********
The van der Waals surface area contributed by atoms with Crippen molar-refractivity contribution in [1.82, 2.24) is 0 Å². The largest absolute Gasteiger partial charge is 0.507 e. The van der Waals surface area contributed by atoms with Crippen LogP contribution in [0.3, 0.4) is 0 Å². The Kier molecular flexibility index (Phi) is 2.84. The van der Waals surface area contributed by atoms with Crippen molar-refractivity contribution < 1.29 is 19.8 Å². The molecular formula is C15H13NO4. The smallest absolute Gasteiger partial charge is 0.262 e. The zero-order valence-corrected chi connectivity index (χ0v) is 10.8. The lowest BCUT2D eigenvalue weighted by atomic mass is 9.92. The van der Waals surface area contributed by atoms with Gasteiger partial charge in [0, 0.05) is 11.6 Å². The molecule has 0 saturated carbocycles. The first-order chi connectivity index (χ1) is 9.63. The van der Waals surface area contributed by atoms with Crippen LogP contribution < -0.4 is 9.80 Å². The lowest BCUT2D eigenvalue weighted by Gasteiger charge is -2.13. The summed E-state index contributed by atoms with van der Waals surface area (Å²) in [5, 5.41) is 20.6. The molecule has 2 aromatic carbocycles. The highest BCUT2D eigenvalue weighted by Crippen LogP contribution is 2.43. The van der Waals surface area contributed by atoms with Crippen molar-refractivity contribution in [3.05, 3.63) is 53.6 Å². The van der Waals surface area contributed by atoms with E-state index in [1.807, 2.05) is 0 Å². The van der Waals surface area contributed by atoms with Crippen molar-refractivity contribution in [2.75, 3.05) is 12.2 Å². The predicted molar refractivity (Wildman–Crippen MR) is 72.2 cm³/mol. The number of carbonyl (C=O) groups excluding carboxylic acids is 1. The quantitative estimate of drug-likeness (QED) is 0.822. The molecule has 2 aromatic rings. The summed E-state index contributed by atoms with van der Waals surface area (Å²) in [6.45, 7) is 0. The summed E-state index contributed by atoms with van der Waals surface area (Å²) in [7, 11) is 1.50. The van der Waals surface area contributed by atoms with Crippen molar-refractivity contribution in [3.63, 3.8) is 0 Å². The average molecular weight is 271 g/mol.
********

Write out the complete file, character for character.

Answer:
The van der Waals surface area contributed by atoms with Crippen molar-refractivity contribution in [1.82, 2.24) is 0 Å². The largest absolute Gasteiger partial charge is 0.507 e. The van der Waals surface area contributed by atoms with Crippen LogP contribution in [0.3, 0.4) is 0 Å². The Kier molecular flexibility index (Phi) is 2.84. The van der Waals surface area contributed by atoms with Crippen molar-refractivity contribution < 1.29 is 19.8 Å². The molecular formula is C15H13NO4. The smallest absolute Gasteiger partial charge is 0.262 e. The zero-order valence-corrected chi connectivity index (χ0v) is 10.8. The lowest BCUT2D eigenvalue weighted by atomic mass is 9.92. The van der Waals surface area contributed by atoms with Gasteiger partial charge in [0, 0.05) is 11.6 Å². The molecule has 0 saturated carbocycles. The first-order chi connectivity index (χ1) is 9.63. The van der Waals surface area contributed by atoms with Crippen LogP contribution < -0.4 is 9.80 Å². The lowest BCUT2D eigenvalue weighted by Gasteiger charge is -2.13. The summed E-state index contributed by atoms with van der Waals surface area (Å²) in [5, 5.41) is 20.6. The molecule has 2 aromatic carbocycles. The highest BCUT2D eigenvalue weighted by Crippen LogP contribution is 2.43. The van der Waals surface area contributed by atoms with Crippen molar-refractivity contribution in [3.05, 3.63) is 53.6 Å². The van der Waals surface area contributed by atoms with E-state index in [1.807, 2.05) is 0 Å². The van der Waals surface area contributed by atoms with Crippen molar-refractivity contribution in [2.75, 3.05) is 12.2 Å². The predicted molar refractivity (Wildman–Crippen MR) is 72.2 cm³/mol. The number of carbonyl (C=O) groups excluding carboxylic acids is 1. The quantitative estimate of drug-likeness (QED) is 0.822. The molecule has 2 aromatic rings. The summed E-state index contributed by atoms with van der Waals surface area (Å²) in [6.45, 7) is 0. The summed E-state index contributed by atoms with van der Waals surface area (Å²) in [7, 11) is 1.50. The van der Waals surface area contributed by atoms with Crippen molar-refractivity contribution in [3.63, 3.8) is 0 Å². The average molecular weight is 271 g/mol.